Chef Garrett:  Right.  But it’s like required in people who are handling food now.  It’s like ‘Chef Garrett I know you ain’t got no pork in there.’ And then they won’t order the food -or- ‘Do you have anything to supplement the greens?  But I want the greens!’  And I am like I’ve already made them the way that I have made them, not just for you, but for every one.

UWM:  What I’ve learned from my studies is that in our beginnings in Arica, we used every part of the animal.  Every part.  And we ate a lot of fresh vegetables, whether it came from a tree or in the ground, we utilized it for our nourishment.  At the end of everything, I guess what I am trying to say is that I can’t imagine being snobbish toward a dish I grew up with, you know.

Chef Garrett:  Right.  It’s like what has changed over the years with you (anyone) trying to be healthy and active with these fresh vegetables and fresh fruits and then turn around and say, I’m not eating pork anymore.  What is going on with that?  All the sudden you want to be healthy in your latter years–

UWM:  Oh your too good for it!  (laughs)

Chef Garrett:  But you grew up on this dish!  From your grandmother, from her   ancestors, they brought this dish here,  to family functions, but oh no you don’t want that–I mean it’s soul food!  You got to–I don’t know what it is with women and men, I mean, what do want from the Chef or someone who had an establishment like a restaurant?

UWM:  I think it is with our people in particularly, some of us are just waking up to the idea that we have choices.  Not even just with our food.  It’s in the choice of what we wear or the company we keep.  In a way, a lot of us never thought we would have that.

Chef Garrett:  I understand the choices, but it seems overrated sometimes.  All the choices.

Roasted Hen and Cornbread Stuffing

UWM:  Now, when you are cooking, where does the LOVE come into recipe?  How do add that into the mix?

Chef Garrett:  You have to passion in everything that you do.  Everything I touch is love, it’s coming from my heart.  And if your heart is not in it in whatever you do, it’s not going to turn out right.  You have to have that Umph!  You know, it’s not about the money all the time, it’s about how you prepare and how you produce what you are making.  And it’s the best feeling in the world when somebody is like referred to Chef Garrett’s Kitchen and I know I’m doing something right.  And that LOVE comes from my mom, she taught me, and I took what she instilled in me and here it is.  But it’s done my way, Chef Garrett’s way.  And it’s a beautiful feeling.

UWM:  What’s your favorite thing to cook?


Chef Garrett:  Everything.

UWM:  You have to have at least one signature thing.  What is it?

Chef Garrett:  Ribs.  With the “Trouble Sauce”.  One taste and I got you.





UWM:  You definitely had me at the Trouble Sauce.  How did you begin to market that?

Chef Garrett:  I started with just having like sample parties.  I’d have ribs with sauce and ribs without sauce and it ended up where everyone was putting the sauce on the non-sauced ribs.  So, I decided I was just going to go with that.  And that’s where the Trouble Sauce began.  I have my own way of doing my sauce and everyone loves it.  The quantities have been lifted from the mason jars to where now people are buying it by the gallon.

UWM:  Your mother inspires your cooking techniques and your cooking style.  A lot of us grew up in the North but have relatives in the South.  Where do your people come from?

Chef Garrett:  My mom’s from Tunica, Mississippi and my dad’s from Talladega, Alabama.  And she brought all that up here from her mom and it’s like, it’s tradition.  The Duncans and the Garretts.  It’s tradition.  The other half of my family cooks as well.  The ribs cooking is from my Granddad on my Dad’s side.  All my uncles and everybody, I watched them growing up.  Like, how do you do that?   They built grills out of barrels.  My Granddad would be out there welding and putting racks on this and that and the ribs would come out so good.  I was like, I want to be like that when I grow up one day.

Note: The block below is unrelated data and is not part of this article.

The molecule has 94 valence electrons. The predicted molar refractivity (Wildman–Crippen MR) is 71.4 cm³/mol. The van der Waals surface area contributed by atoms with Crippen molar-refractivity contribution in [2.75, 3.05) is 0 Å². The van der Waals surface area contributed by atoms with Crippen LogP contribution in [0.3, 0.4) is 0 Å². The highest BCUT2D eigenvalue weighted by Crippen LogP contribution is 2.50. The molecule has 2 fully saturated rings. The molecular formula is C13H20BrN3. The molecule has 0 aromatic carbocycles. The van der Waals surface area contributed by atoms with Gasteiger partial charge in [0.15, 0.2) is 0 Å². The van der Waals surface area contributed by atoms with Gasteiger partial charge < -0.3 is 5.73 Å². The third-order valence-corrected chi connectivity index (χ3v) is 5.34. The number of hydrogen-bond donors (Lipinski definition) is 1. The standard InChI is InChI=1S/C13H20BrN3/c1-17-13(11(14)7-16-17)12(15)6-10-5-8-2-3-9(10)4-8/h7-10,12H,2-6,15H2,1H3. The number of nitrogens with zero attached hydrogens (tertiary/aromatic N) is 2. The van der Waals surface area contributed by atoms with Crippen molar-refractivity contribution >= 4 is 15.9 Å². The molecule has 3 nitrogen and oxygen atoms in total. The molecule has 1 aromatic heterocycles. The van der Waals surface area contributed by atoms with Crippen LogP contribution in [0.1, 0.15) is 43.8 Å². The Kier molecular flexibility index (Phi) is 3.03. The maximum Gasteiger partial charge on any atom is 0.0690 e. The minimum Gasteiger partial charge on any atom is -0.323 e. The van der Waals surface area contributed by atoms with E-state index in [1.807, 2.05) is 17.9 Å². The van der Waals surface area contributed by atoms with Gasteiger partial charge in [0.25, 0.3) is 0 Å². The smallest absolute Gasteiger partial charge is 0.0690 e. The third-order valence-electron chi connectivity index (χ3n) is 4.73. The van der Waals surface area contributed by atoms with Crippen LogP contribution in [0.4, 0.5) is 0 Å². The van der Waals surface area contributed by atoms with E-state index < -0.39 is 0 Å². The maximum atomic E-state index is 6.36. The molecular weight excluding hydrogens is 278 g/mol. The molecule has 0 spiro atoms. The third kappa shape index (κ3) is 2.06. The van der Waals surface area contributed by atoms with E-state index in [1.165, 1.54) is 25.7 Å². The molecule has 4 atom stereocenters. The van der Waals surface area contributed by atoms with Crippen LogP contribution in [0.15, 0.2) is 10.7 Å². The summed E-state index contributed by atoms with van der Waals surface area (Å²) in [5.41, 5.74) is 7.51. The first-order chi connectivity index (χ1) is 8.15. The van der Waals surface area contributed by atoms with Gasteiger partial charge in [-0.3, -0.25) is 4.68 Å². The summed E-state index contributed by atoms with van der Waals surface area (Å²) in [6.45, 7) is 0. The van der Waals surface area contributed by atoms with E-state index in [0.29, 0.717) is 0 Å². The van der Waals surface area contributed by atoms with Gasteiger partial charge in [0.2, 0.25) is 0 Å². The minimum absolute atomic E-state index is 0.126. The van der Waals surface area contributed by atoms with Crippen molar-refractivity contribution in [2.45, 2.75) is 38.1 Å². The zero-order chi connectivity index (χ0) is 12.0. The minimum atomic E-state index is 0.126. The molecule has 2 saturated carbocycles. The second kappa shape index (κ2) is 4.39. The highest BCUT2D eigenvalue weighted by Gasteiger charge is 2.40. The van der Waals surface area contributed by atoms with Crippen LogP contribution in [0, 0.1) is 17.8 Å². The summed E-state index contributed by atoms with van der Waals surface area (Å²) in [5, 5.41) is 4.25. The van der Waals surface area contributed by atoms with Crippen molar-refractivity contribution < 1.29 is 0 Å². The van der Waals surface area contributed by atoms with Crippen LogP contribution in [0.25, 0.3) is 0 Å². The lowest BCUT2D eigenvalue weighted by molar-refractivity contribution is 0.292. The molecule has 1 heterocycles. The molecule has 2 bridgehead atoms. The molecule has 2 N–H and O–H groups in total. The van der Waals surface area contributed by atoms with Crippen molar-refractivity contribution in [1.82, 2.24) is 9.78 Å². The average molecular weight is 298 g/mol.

UWM:  I used to marvel at the barrel grill too.  Because you can’t get that at the store.  You cannot get that at the store, you have to hand make that.  And a lot of things we do as a people, are just innovative and creative.  And the stereotype is we haven’t worked since slavery.  The stereotype is all black people are lazy and stupid.  Well, you can’t get (kidnap) people coming over here to do free labor and them not knowing what they are doing.  We didn’t just cook for each other after working all day.  We cooked for them, we raised their livestock, tilled their fields, raised their children and warmed their beds.  WE were everything from blacksmiths to horse trainers, and that is all things we took from Africa to the Caribbean to the Americas.

Chef Garrett:  And we still don’t get credit for a lot of things that we do.  So, it’s like why go work for somebody when you can go work for yourself and invest in yourself?  Pay yourself, and you don’t have to worry about nothing missing.  You account for everything. And that is why Chef Garrett’s Kitchen has been so successful. Just not tolerating a lot of inconsistencies with people and their attitudes towards you.  Instead, you are going to get your fair share of what you are worth, and the time you put in, that is how much you are going to get paid.

UWM:  One thing Micheal Twitty says that stood out to me was you can take away our culture, our religion and our names, and the last thing they left us with was our food.

Chef Garrett:  And that’s what it is.

Chef Garrett’s Cafe is coming soon in the Kenosha, Wisconsin area in 2018.  Until then you can reach him for inquires on how to buy his famed Trouble Sauce at ChefGarrett23@gmail.com.

Trouble Sauce by the Gallon

WhatsCookingChef23@gmail.com for any parties or cooking events in the Lake County, Illinois area.

This blogger highly recommends Micheal Twitty’s THE COOKING GENE.   And of course, you can find videos of him speaking about culinary justice and soul food history on You Tube.  Twitty was the inspiration for this blog post.